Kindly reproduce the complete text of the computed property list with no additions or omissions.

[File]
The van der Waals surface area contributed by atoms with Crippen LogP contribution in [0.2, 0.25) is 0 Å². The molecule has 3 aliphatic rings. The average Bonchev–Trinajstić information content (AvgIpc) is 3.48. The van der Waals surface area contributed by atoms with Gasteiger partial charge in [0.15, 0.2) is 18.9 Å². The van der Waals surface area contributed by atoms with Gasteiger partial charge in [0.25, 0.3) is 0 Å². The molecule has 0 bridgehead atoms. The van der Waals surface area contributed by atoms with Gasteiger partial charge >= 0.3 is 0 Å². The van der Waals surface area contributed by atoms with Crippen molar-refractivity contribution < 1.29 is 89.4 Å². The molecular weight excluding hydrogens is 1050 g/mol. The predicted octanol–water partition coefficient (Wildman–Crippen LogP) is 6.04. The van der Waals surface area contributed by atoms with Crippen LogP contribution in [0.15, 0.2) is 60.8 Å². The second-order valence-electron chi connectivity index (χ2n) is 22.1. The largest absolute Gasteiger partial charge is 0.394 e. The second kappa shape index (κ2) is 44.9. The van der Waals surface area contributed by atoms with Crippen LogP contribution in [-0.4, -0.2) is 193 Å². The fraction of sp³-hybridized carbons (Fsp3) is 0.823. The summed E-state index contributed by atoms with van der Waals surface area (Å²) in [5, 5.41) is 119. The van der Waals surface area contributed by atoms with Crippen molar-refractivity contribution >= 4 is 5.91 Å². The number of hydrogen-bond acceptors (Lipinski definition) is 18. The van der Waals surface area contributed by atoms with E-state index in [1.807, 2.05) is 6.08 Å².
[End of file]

The van der Waals surface area contributed by atoms with Crippen LogP contribution in [0.2, 0.25) is 0 Å². The molecule has 3 aliphatic rings. The average Bonchev–Trinajstić information content (AvgIpc) is 3.48. The van der Waals surface area contributed by atoms with Gasteiger partial charge in [0.15, 0.2) is 18.9 Å². The van der Waals surface area contributed by atoms with Gasteiger partial charge in [0.25, 0.3) is 0 Å². The molecule has 0 bridgehead atoms. The van der Waals surface area contributed by atoms with Gasteiger partial charge >= 0.3 is 0 Å². The van der Waals surface area contributed by atoms with Crippen molar-refractivity contribution < 1.29 is 89.4 Å². The molecular weight excluding hydrogens is 1050 g/mol. The predicted octanol–water partition coefficient (Wildman–Crippen LogP) is 6.04. The van der Waals surface area contributed by atoms with Crippen LogP contribution in [0.15, 0.2) is 60.8 Å². The second-order valence-electron chi connectivity index (χ2n) is 22.1. The largest absolute Gasteiger partial charge is 0.394 e. The second kappa shape index (κ2) is 44.9. The van der Waals surface area contributed by atoms with Crippen LogP contribution in [-0.4, -0.2) is 193 Å². The fraction of sp³-hybridized carbons (Fsp3) is 0.823. The summed E-state index contributed by atoms with van der Waals surface area (Å²) in [5, 5.41) is 119. The van der Waals surface area contributed by atoms with Crippen molar-refractivity contribution >= 4 is 5.91 Å². The number of hydrogen-bond acceptors (Lipinski definition) is 18. The van der Waals surface area contributed by atoms with E-state index in [1.807, 2.05) is 6.08 Å².